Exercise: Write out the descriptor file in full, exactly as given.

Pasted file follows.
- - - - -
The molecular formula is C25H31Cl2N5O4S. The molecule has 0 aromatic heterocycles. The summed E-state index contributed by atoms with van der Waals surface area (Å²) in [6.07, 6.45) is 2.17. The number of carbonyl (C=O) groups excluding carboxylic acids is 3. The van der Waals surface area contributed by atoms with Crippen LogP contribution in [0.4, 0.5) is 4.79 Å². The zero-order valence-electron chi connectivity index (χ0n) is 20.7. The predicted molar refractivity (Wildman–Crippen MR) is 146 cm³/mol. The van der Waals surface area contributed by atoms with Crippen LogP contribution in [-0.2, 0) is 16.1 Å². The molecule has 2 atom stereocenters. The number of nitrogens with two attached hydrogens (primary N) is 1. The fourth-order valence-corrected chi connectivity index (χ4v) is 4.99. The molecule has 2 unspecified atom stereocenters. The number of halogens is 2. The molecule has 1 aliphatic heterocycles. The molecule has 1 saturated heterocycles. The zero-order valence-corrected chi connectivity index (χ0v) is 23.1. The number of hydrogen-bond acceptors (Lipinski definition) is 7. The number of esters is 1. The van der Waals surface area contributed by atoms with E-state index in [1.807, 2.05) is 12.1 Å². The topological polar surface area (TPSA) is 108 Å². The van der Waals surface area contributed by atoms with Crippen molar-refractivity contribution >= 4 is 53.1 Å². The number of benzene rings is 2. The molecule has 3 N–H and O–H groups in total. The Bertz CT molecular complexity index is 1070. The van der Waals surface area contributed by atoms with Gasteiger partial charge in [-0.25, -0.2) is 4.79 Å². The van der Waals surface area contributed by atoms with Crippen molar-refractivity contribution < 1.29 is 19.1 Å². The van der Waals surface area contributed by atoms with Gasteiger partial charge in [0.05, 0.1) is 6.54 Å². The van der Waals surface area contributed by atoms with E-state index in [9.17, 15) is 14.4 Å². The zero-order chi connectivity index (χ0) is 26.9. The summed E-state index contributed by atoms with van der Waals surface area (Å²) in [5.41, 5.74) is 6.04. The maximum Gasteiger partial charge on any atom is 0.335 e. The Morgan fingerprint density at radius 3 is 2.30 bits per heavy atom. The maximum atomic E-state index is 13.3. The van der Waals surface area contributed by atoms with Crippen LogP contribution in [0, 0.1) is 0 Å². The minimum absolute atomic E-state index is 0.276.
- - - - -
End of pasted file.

The molecular formula is C25H31Cl2N5O4S. The molecule has 0 aromatic heterocycles. The summed E-state index contributed by atoms with van der Waals surface area (Å²) in [6.07, 6.45) is 2.17. The number of carbonyl (C=O) groups excluding carboxylic acids is 3. The van der Waals surface area contributed by atoms with Crippen LogP contribution in [0.4, 0.5) is 4.79 Å². The zero-order valence-electron chi connectivity index (χ0n) is 20.7. The predicted molar refractivity (Wildman–Crippen MR) is 146 cm³/mol. The van der Waals surface area contributed by atoms with Crippen LogP contribution in [-0.2, 0) is 16.1 Å². The molecule has 2 atom stereocenters. The number of nitrogens with two attached hydrogens (primary N) is 1. The fourth-order valence-corrected chi connectivity index (χ4v) is 4.99. The molecule has 2 unspecified atom stereocenters. The number of halogens is 2. The molecule has 1 aliphatic heterocycles. The molecule has 1 saturated heterocycles. The zero-order valence-corrected chi connectivity index (χ0v) is 23.1. The number of hydrogen-bond acceptors (Lipinski definition) is 7. The number of esters is 1. The van der Waals surface area contributed by atoms with E-state index in [1.807, 2.05) is 12.1 Å². The topological polar surface area (TPSA) is 108 Å². The van der Waals surface area contributed by atoms with Crippen molar-refractivity contribution >= 4 is 53.1 Å². The number of benzene rings is 2. The molecule has 3 N–H and O–H groups in total. The Bertz CT molecular complexity index is 1070. The van der Waals surface area contributed by atoms with Gasteiger partial charge in [-0.25, -0.2) is 4.79 Å². The van der Waals surface area contributed by atoms with Crippen molar-refractivity contribution < 1.29 is 19.1 Å². The van der Waals surface area contributed by atoms with Gasteiger partial charge in [0.05, 0.1) is 6.54 Å². The van der Waals surface area contributed by atoms with E-state index in [9.17, 15) is 14.4 Å². The zero-order chi connectivity index (χ0) is 26.9. The summed E-state index contributed by atoms with van der Waals surface area (Å²) in [5.41, 5.74) is 6.04. The maximum Gasteiger partial charge on any atom is 0.335 e. The Morgan fingerprint density at radius 3 is 2.30 bits per heavy atom. The maximum atomic E-state index is 13.3. The van der Waals surface area contributed by atoms with Crippen LogP contribution in [0, 0.1) is 0 Å². The minimum absolute atomic E-state index is 0.276.